The answer to homelessness has eluded communities for generations. One of the key questions comes straight out of a movie, a version of that, if you will: If you expand a homeless center, will they come? Will too many come?
Are more shelters and services the solution to homelessness? Or will that just attract more outside homeless people to communities that offer free benefits that others don't? Will those homeless people prove detrimental to the prosperity of a neighborhood?
That appears to be the issue here in the city of Bradenton.
Governments have been grappling with the homelessness issue for decades. The best minds in the country have no answer to this intractable problem.
For some places, wishful thinking takes hold of public policy with the official purchase of bus tickets out of town for unfortunate people who either lost control of their lives, are mentally ill and simply could not maintain a living standard. The pitiless idea that sending the homeless elsewhere will solve a problem is neither sustainable nor humane.
The idea that the homeless are freeloaders who just need to get a job also obscures the issue.
So what should society do? Shelter and food are obviously essential to life. Should communities support the neediest among us?
The answer to that question -- without a doubt -- is yes, for the city of Bradenton. The Bill Galvano One Stop Center, on 17th Avenue West and operated by the nonprofit Turning Points, is a godsend to the homeless, offering a plethora of free services to help lift the homeless out of their circumstances or at least provide basic humanitarian services.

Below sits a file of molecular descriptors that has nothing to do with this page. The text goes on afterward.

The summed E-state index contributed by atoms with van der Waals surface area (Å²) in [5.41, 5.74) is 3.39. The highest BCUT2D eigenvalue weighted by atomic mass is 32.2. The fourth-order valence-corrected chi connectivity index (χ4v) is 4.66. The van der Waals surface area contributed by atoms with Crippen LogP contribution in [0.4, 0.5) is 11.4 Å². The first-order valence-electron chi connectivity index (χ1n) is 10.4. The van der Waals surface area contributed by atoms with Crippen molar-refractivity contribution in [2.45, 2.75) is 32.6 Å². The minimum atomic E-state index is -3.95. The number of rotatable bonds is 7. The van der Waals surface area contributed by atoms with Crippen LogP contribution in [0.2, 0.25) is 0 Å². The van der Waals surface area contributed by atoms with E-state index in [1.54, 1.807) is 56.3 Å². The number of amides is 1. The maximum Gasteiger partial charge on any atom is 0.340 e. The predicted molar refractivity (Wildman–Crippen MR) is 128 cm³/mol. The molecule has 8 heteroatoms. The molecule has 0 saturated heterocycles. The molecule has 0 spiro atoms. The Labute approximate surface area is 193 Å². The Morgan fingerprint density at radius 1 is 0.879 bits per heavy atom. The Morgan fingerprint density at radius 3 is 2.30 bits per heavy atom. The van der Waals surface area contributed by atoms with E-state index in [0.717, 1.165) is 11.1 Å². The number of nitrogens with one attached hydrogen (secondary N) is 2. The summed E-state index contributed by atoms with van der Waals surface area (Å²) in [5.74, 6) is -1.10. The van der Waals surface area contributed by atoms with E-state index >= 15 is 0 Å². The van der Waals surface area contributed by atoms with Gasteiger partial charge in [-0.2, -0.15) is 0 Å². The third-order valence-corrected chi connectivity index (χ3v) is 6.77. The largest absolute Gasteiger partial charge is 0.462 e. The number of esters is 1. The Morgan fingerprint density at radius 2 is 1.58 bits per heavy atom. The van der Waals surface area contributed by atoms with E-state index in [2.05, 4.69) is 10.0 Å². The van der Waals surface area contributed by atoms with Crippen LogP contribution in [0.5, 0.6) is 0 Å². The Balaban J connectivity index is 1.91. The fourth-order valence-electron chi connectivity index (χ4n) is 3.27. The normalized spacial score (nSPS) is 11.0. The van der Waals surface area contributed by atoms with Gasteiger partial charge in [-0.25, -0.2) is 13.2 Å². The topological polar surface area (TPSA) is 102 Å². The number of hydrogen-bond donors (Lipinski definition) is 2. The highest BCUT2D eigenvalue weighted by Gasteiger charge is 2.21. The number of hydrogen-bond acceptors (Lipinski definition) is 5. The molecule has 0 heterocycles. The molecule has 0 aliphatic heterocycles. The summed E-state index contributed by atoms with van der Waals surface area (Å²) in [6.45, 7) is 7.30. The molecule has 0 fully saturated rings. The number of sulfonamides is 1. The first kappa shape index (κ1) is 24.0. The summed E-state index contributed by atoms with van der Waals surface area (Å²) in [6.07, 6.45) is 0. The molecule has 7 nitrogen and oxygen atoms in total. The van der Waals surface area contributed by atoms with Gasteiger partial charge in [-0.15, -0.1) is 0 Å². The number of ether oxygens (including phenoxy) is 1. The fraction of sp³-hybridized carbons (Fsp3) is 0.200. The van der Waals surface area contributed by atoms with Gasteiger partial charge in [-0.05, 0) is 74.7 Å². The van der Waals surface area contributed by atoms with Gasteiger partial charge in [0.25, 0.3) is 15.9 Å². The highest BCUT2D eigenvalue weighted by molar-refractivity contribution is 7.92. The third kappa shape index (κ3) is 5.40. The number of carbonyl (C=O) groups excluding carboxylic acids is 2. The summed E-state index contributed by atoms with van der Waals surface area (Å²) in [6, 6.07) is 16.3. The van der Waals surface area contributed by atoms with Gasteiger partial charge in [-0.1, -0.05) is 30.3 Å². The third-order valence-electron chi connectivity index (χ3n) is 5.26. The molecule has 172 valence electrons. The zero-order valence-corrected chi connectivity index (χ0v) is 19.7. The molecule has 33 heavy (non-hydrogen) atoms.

Bradenton's City Council is balking at what members call an expansion -- while at the same time lauding Turning Points for its services. That dumbfounding position is based on so-called "land-use" regulations and the center's commitment to not expand.
But we beg to disagree. As Adele Erozer, executive director of Turning Points, told us, the One Stop improvements are renovations of an old storage area so the center can offer additional health care with extra examination rooms. Those upgrades should be completed this summer.
Does that fit the definition of expansion? Or is that adding capacity of an essential service? And does that new capacity keep the indigent out of expensive emergency room health care, a valuable civic goal?
We get the city's view on the land-use agreement. But governments change policies regularly to fit changing circumstances. This is one case that merits adjustment, despite city goals.
We do agree with the city on a different point: Manatee County government should step up to the plate and create satellite homeless centers around the county so Bradenton does not bear this burden alone. Homeless people are everywhere.
The One Stop Center opened in 2009 after a decade of private, civic and religious action. The center sits across from McKechnie Field, the sparkling baseball park home to spring training for the Pittsburgh Pirates and the season-long Bradenton Marauders. A new microbrewery, Derek's, is poised to open soon next door to the One Stop.
City leaders, Village of the Arts business people and others have designs on making the neighborhood an entertainment district -- a worthwhile endeavor we wholeheartedly embrace.
Certainly, a homeless center, with transients and others wandering about, is not an appealing component of that goal. But the One Stop is there now, serving more and more families, children and the elderly than ever before.
Bradenton city leaders are quite expressive about their support for the One Stop, to their credit. They are concerned about the public's negative perception that they are opposed to the center's expansion.
We ask one thing: A few more medical examination rooms constitute humanitarian aid -- and some relief to hospitals. A healthier population benefits everyone. That should be the prime consideration here.